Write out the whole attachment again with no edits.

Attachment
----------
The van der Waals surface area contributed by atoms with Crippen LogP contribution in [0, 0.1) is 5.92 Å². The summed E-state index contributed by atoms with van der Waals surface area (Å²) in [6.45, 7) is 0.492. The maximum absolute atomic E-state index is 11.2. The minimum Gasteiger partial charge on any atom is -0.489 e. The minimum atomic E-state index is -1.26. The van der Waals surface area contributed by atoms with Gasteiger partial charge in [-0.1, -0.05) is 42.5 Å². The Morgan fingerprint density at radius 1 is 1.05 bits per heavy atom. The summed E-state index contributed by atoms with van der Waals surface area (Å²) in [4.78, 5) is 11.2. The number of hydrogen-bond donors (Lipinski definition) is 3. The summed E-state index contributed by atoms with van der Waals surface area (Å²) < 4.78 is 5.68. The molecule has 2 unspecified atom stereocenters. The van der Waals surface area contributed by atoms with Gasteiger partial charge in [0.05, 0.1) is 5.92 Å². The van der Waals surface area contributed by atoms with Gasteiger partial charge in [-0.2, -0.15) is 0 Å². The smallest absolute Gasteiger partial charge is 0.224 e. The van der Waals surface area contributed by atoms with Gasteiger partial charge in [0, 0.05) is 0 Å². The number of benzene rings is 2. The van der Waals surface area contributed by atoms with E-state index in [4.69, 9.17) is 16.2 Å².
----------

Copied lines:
The van der Waals surface area contributed by atoms with Crippen LogP contribution in [0, 0.1) is 5.92 Å². The summed E-state index contributed by atoms with van der Waals surface area (Å²) in [6.45, 7) is 0.492. The maximum absolute atomic E-state index is 11.2. The minimum Gasteiger partial charge on any atom is -0.489 e. The minimum atomic E-state index is -1.26. The van der Waals surface area contributed by atoms with Gasteiger partial charge in [-0.1, -0.05) is 42.5 Å². The Morgan fingerprint density at radius 1 is 1.05 bits per heavy atom. The summed E-state index contributed by atoms with van der Waals surface area (Å²) in [4.78, 5) is 11.2. The number of hydrogen-bond donors (Lipinski definition) is 3. The summed E-state index contributed by atoms with van der Waals surface area (Å²) < 4.78 is 5.68. The molecule has 2 unspecified atom stereocenters. The van der Waals surface area contributed by atoms with Gasteiger partial charge in [0.05, 0.1) is 5.92 Å². The van der Waals surface area contributed by atoms with Gasteiger partial charge in [-0.2, -0.15) is 0 Å². The smallest absolute Gasteiger partial charge is 0.224 e. The van der Waals surface area contributed by atoms with Gasteiger partial charge in [0, 0.05) is 0 Å². The number of benzene rings is 2. The van der Waals surface area contributed by atoms with E-state index in [4.69, 9.17) is 16.2 Å².